As part of the agreement, which is yet another example of the ongoing shakeout occurring in the once high-flying dot-com market, CDNow will become a wholly owned subsidiary of Bertelsmann's e-commerce group. The unit was established earlier this year in an effort to bolster the media giant's Net content and online entertainment business.
Under terms of the deal, Bertelsmann said it will begin a bid for all CDNow common stock for $3 per share in cash. Following the completion of the offer, Bertelsmann intends to start a second-step merger in which all remaining CDNow shareholders will get the same cash price paid in the tender offer.
In addition, Bertelsmann will give CDNow about $42 million in advance financing to pay off its existing loans and to fund the company's ongoing operations until the close of the transaction.
Meta Group analyst Gene Alvarez said the deal bodes well for both companies and gives CDNow the cash infusion it needs to stay afloat. For the most part, he said, CDNow's biggest hurdle was turning its high-traffic volume into actual sales.
This deal "will certainly help them reduce their burn rate and get the funds that they need to brave the battle of e-commerce," Alvarez said.
By having a media behemoth like Bertelsmann on its side, Alvarez added that CDNow can get help expanding its merchandise offerings to try to increase profit margins. Bertelsmann can also "find ways to leverage CDNow's traffic to drive offline sales to its traditional BMG channels," he said.
The move comes at a time when most funding for dot-coms has dried up due to the recent stock market malaise and declining interest among investors in e-commerce business models. The recent downturn has been particularly rough on online retailers, including CDNow, Boo.com, Toysmart.com, Red Rocket, Petstore.com, Furniture.com and others that have either closed shop, been acquired or been forced to lay off staff.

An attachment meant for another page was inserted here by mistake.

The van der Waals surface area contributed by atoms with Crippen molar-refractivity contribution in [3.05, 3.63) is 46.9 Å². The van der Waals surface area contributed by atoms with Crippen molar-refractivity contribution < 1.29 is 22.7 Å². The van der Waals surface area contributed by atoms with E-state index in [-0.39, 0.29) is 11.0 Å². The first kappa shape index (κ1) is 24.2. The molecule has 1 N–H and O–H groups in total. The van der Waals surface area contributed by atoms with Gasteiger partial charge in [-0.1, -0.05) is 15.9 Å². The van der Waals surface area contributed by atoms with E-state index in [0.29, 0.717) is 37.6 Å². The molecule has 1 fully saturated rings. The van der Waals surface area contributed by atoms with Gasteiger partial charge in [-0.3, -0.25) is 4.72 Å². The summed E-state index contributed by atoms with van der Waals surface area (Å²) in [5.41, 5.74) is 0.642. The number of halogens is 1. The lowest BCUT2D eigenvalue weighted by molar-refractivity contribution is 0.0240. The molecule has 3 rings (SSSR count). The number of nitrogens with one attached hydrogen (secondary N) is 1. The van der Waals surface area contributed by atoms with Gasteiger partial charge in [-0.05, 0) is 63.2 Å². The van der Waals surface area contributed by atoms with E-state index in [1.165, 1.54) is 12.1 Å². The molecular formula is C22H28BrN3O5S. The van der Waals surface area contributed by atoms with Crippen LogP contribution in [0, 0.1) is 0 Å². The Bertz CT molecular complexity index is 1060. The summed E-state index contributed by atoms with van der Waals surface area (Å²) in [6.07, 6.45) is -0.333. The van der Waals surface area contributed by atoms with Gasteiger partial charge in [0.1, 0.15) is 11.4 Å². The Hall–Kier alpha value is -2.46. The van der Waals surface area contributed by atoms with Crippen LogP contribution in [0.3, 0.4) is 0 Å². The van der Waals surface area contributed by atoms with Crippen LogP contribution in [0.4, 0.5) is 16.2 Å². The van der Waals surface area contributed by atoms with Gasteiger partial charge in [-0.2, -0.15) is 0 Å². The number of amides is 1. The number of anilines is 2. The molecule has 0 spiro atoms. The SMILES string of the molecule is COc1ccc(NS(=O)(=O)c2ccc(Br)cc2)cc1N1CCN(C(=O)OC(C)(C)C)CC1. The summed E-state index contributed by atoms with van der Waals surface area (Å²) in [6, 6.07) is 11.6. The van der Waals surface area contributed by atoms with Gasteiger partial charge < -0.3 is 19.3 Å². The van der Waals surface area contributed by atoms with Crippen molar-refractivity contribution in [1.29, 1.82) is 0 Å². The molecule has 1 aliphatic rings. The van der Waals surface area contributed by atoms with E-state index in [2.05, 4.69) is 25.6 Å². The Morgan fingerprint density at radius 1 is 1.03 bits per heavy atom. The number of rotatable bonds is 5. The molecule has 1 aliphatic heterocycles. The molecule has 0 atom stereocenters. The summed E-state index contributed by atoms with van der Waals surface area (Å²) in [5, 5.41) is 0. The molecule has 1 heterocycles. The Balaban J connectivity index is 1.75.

Aiming to cut costs, CDNow recently closed its London office and continued to search for new investors or a merger partner. In the past year, its shares have traded as high as $23.25 and as low as the $2-per-share range. In May, the company posted a wider-than-expected first-quarter loss of $28.2 million, or 92 cents a share, on revenues of $43.6 million.
CDNow, which launched roughly six years ago, said it will continue to operate under the CDNow brand once the deal is finalized. The Fort Washington, Pa.-based company will also become Bertelsmann's primary engine for all music commerce across online, mobile and broadband technologies. Additionally, CDNow will work with GetMusic, an online music venture between Bertelsmann's BMG Entertainment and Universal Music groups, to feature GetMusic's content.
CDNow said it will continue to be based in Fort Washington. Its management team is expected to remain with the company. CDNow chief executive and founder Jason Olim will report to Andreas Schmidt, the chief executive of Bertelsmann's e-commerce unit.
The deal, which has already received unanimous approval from CDNow's board, is subject to customary closing conditions and regulatory approval. The companies expect the transaction to close during the fall of 2000.